Posted in WriterInMotion 2019

Writer in Motion – Week 0

Have you ever been sitting around reading a book, or a blog, or an article, and you think to yourself, “Wow, this person is really great at writing. It’s obvious why they became a writer and why I didn’t. I could never write like that.”? I know I do. A lot. Yet for some reason, I am about 25,000 words into a novel that I’m writing. I know that it’s hot garbage. I know that it doesn’t compare to actual authors works and manuscripts. I’m just not really that great of a writer.

Or am I?

By the time a story reaches you, especially novels, it’s gone through LOTS of editing. There’s the authors own revisions, critique partners, beta and sensitivity readers, professional editors, agents, and possibly more! The book can find itself in its 10th or 12th form before you lay eyes on it. Unfortunately, that’s also all we as authors have to gauge our own works against.

Even if you’re another authors critique partner, it’s still been through at least one or more rounds of revisions and edits. So it’s really hard to see that within your pile of garbage that you call a first draft, there could be a shiny gem waiting to be seen. Even if you have to pull it out kicking and screaming. That’s what Writer In Motion is all about.

So if you follow along over the next 6 weeks, you’ll see a short story based off a prompt I didn’t see until Nov. 1st grow and evolve and become something (hopefully) unrecognizable from where it started. With all of that out of the way, lets get to the prompt!

I’m not gonna lie, I don’t do great with prompts. My writing ideas generally spawn organically from something I’m doing, or some conversation I’m having, or some situation I’m in and complaining about (so many airport stories from when I was traveling every week for work). So I was definitely nervous to see a prompt. What if I’m not inspired? What if I take it too literally? What if I simply don’t find the image interesting enough?

Unfortunately, at least one of those things happened. Nothing was coming to me at all. I spent a good 30 minutes just digesting what I was seeing. A woman, holding a flare on what could be a pier or a ship mast or something, with a partly cloudy blue sky behind her. Nothing says a story with conflict like a sunny blue sky right? Especially when I had in my head before anything was released, that I wanted to write a middle grade “horror” story, since it was the day after Halloween and I still had all the fun thoughts of trick or treating, horror films, and spooky decorations floating around in my head.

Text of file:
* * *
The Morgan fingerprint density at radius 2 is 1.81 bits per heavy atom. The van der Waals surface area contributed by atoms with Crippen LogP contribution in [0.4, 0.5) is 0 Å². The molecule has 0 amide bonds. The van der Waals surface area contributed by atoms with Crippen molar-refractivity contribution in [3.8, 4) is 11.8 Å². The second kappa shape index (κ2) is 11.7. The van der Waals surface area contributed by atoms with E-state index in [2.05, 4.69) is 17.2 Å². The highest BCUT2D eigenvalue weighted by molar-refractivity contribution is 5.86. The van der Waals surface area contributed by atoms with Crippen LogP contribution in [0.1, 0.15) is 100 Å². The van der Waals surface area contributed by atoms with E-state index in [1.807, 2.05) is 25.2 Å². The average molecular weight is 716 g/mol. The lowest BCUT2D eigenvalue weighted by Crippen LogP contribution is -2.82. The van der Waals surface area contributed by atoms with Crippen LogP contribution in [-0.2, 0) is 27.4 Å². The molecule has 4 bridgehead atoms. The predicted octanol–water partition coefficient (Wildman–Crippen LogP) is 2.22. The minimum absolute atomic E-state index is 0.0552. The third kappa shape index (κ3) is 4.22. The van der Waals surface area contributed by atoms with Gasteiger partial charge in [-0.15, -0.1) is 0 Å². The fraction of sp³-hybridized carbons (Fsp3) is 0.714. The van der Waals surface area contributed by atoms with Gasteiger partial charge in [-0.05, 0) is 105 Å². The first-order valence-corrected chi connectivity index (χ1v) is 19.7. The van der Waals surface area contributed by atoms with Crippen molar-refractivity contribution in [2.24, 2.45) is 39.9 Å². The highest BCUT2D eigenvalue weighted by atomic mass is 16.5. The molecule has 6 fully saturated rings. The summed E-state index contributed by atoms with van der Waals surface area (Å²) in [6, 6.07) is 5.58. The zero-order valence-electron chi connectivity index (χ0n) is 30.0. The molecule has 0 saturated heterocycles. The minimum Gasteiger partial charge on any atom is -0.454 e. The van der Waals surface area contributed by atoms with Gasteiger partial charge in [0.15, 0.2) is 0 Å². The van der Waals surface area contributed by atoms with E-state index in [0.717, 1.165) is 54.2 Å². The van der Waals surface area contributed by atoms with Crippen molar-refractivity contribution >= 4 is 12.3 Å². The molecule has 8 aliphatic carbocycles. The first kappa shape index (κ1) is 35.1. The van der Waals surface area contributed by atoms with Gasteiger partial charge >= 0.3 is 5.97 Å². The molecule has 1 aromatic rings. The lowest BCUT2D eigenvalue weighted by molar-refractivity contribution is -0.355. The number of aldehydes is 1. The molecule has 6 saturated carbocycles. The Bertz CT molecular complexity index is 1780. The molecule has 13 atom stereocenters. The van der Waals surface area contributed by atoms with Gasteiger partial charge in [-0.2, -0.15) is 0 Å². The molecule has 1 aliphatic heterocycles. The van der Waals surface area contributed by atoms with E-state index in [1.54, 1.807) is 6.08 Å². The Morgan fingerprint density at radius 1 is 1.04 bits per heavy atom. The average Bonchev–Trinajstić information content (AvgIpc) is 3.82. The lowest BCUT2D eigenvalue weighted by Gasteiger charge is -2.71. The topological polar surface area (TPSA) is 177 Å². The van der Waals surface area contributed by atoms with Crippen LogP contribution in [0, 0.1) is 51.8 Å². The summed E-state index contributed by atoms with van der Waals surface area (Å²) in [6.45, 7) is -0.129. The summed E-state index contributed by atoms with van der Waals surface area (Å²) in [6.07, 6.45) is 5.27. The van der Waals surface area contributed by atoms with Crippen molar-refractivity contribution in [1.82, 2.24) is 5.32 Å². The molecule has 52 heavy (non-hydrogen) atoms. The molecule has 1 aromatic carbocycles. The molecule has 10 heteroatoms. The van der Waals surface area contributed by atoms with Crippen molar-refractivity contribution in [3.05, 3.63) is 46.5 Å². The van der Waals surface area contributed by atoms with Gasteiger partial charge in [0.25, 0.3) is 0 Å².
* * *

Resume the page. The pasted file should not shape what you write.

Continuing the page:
Finally, I saw something I could work with. The entire lower portion of the photo looks like a storm brewing out at sea. Tall, dark, ominous clouds creeping over the horizon is definitely a view I’m familiar with. At the ski resort I used to work at, it was a common thing for it to be sunny and beautiful until about 2pm, at which point clouds like that would race over the mountain and bring their downpours for an hour before moving on further east.

All of this is to say, I had a setting. A dark and stormy afternoon. How many horror stories include a well timed crack of lightning and thunder? Like, all of them! With setting in hand, I decided to break out my trusty laptop and start to pants like there was no tomorrow! In my writing, I’m generally a plantser, so pantsing was definitely not the best thing to do. I found myself 200 words in, with no idea where to go. Like I was spinning my wheels in deep mud.

I did the best thing I could do, and planned out a little bit. All I needed was an idea of where I was going, so I could figure out how to get there. Honestly, y’all pantsers are crazy! I will never understand how you can get somewhere without knowing where you’re going first. It’s madness!